|Date(s):||November 1913 to 1913|
|Location(s):||Albany, New York|
|Tag(s):||The Great Depression, Affair, FDR, Lucy Mercer|
|Course:||“The Great Depression,” Texas Wesleyan University|
|Rating:||3.67 (3 votes)|
Franklin D. Roosevelt will forever be remembered for his public contribution to our nation during the Great Depression years. However, the confidence FDR exuded publically was also used in a more private nature. Late in 1913 Lucy Mercer was hired by Eleanor Roosevelt to act as a social secretary and as such she managed any of the paperwork and social affairs of Eleanor. When FDR first saw Lucy, she was arriving for work as he was leaving for his office in the Navy Department and it was not long before he took to greeting his wife’s secretary with, “Ah, the lovely Lucy.”
This was the beginning of what became a long term romance. Lucy began to accompany the family to more and more social events, serving as the extra woman at the table meant to entertain foreign ambassadors. What began as simply an employee and employer relationship blossomed into a love affair. Franklin, who had loved traveling to Campobello, the family’s summer home, now began to drag his feet about joining Eleanor and the children. Instead he remained in Washington while encouraging Eleanor to stay longer and taking trips on his boat with Lucy.
Eleanor’s suspicions were further aroused after Franklin wrote to her of a trip to the birth places of Robert E. Lee and George Washington. Lucy was among the list of passengers and despite her apparent coupling with Nigel Law, a British diplomat and friend to FDR, the implications of Lucy’s real reason for being aboard were obvious. The next week Eleanor fired Lucy from her secretary position with the family. However, five days following her dismissal from her post, Franklin hired Lucy as a secretary in the Navy Yard allowing the two to remain in contact with one another.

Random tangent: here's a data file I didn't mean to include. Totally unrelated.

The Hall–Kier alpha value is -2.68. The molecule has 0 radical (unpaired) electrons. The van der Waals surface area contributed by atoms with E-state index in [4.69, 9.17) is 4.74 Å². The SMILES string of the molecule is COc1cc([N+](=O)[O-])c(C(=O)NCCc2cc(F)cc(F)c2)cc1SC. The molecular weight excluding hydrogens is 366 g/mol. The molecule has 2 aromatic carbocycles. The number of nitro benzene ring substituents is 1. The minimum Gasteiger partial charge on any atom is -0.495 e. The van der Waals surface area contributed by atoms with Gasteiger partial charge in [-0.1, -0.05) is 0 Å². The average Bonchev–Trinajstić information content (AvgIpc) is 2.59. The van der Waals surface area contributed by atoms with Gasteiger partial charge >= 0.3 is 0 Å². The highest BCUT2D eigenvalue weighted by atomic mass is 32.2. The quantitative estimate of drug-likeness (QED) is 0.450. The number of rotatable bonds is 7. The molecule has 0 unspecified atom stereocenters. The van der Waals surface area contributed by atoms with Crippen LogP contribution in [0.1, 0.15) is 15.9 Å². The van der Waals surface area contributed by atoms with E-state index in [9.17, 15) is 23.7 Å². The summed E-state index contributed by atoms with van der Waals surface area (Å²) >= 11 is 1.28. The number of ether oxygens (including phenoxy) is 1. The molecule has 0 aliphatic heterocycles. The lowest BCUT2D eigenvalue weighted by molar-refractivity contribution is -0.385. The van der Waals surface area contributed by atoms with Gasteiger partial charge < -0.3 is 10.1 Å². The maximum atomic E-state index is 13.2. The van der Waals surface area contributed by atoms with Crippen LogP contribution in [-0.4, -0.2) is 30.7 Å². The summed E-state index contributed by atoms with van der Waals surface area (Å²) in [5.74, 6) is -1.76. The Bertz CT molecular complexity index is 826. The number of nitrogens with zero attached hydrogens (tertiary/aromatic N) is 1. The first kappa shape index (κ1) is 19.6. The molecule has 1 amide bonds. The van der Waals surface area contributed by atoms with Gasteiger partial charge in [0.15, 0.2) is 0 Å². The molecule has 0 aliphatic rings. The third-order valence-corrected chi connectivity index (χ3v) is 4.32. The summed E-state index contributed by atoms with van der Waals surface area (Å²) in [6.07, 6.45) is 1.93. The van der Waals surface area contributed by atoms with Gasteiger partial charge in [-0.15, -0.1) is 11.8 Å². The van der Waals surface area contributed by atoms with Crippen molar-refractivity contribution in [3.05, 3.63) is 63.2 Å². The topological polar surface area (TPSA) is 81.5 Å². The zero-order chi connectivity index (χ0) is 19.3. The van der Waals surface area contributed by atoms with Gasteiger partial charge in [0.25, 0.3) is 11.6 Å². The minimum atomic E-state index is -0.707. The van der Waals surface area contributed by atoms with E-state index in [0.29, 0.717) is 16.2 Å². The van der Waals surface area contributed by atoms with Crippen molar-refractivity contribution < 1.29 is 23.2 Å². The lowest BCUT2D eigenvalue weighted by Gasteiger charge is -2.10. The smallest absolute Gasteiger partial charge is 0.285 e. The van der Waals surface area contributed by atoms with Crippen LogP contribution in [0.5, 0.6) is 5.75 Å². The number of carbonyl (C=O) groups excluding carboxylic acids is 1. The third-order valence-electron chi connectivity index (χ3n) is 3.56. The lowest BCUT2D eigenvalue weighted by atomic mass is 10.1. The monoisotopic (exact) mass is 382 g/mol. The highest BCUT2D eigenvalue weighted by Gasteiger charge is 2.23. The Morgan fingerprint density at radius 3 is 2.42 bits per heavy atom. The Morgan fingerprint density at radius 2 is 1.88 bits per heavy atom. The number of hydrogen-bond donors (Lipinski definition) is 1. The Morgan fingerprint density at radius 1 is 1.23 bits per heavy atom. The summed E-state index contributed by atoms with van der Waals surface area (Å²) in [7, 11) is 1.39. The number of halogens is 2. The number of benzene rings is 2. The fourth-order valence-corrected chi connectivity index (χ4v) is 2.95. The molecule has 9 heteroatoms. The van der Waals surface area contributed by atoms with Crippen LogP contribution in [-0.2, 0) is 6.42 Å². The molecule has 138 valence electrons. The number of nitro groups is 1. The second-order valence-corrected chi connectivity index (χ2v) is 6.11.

The following summer Roosevelt again dragged his feet in joining his family at Campobello. Eleanor for her part attempted to avoid leaving for the family’s retreat, while at the same time begging Franklin to join them. While Eleanor remained at Campobello, Franklin arranged another sightseeing trip with Lucy again on the guest list. This stalling, followed by summer jaunts with Lucy were to become the norm for Franklin’s summers. He placated Eleanor with a day or two of his time, however there was always an excuse for him to return to his bachelor summers.
Soon Eleanor’s suspicions were confirmed. FDR, just returned from a trip to Europe during World War I, failed to remove the correspondence between him and Lucy from his suitcase. Eleanor discovered them and threatened to divorce Franklin, effectively ending his political career. FDR was saved only be his charm and the fact that Eleanor had a political agenda of her own that could ill afford the stigma of divorce. Also there were the children to be considered. Franklin promised to end the relationship with Lucy who eventually married, however she always loved Franklin and they continued to write to one another long after the affair had ended up until FDR’s death.